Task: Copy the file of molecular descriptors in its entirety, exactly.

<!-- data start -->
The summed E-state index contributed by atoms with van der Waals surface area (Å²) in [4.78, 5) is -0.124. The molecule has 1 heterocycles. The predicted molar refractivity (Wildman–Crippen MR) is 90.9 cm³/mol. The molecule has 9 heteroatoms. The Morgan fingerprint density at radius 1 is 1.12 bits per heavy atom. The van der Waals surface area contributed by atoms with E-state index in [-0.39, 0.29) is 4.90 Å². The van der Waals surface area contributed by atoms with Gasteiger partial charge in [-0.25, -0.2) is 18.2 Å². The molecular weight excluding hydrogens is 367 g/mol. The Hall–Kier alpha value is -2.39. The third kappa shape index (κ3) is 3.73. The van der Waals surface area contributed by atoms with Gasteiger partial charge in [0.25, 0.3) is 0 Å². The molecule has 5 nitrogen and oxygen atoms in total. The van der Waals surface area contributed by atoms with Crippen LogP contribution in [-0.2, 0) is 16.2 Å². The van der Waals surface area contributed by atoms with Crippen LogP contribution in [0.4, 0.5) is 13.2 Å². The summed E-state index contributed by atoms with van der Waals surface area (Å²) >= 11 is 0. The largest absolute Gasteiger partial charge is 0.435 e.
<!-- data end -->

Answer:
The summed E-state index contributed by atoms with van der Waals surface area (Å²) in [4.78, 5) is -0.124. The molecule has 1 heterocycles. The predicted molar refractivity (Wildman–Crippen MR) is 90.9 cm³/mol. The molecule has 9 heteroatoms. The Morgan fingerprint density at radius 1 is 1.12 bits per heavy atom. The van der Waals surface area contributed by atoms with E-state index in [-0.39, 0.29) is 4.90 Å². The van der Waals surface area contributed by atoms with Gasteiger partial charge in [-0.25, -0.2) is 18.2 Å². The molecular weight excluding hydrogens is 367 g/mol. The Hall–Kier alpha value is -2.39. The third kappa shape index (κ3) is 3.73. The van der Waals surface area contributed by atoms with Gasteiger partial charge in [0.25, 0.3) is 0 Å². The molecule has 5 nitrogen and oxygen atoms in total. The van der Waals surface area contributed by atoms with Crippen LogP contribution in [-0.2, 0) is 16.2 Å². The van der Waals surface area contributed by atoms with Crippen LogP contribution in [0.4, 0.5) is 13.2 Å². The summed E-state index contributed by atoms with van der Waals surface area (Å²) >= 11 is 0. The largest absolute Gasteiger partial charge is 0.435 e.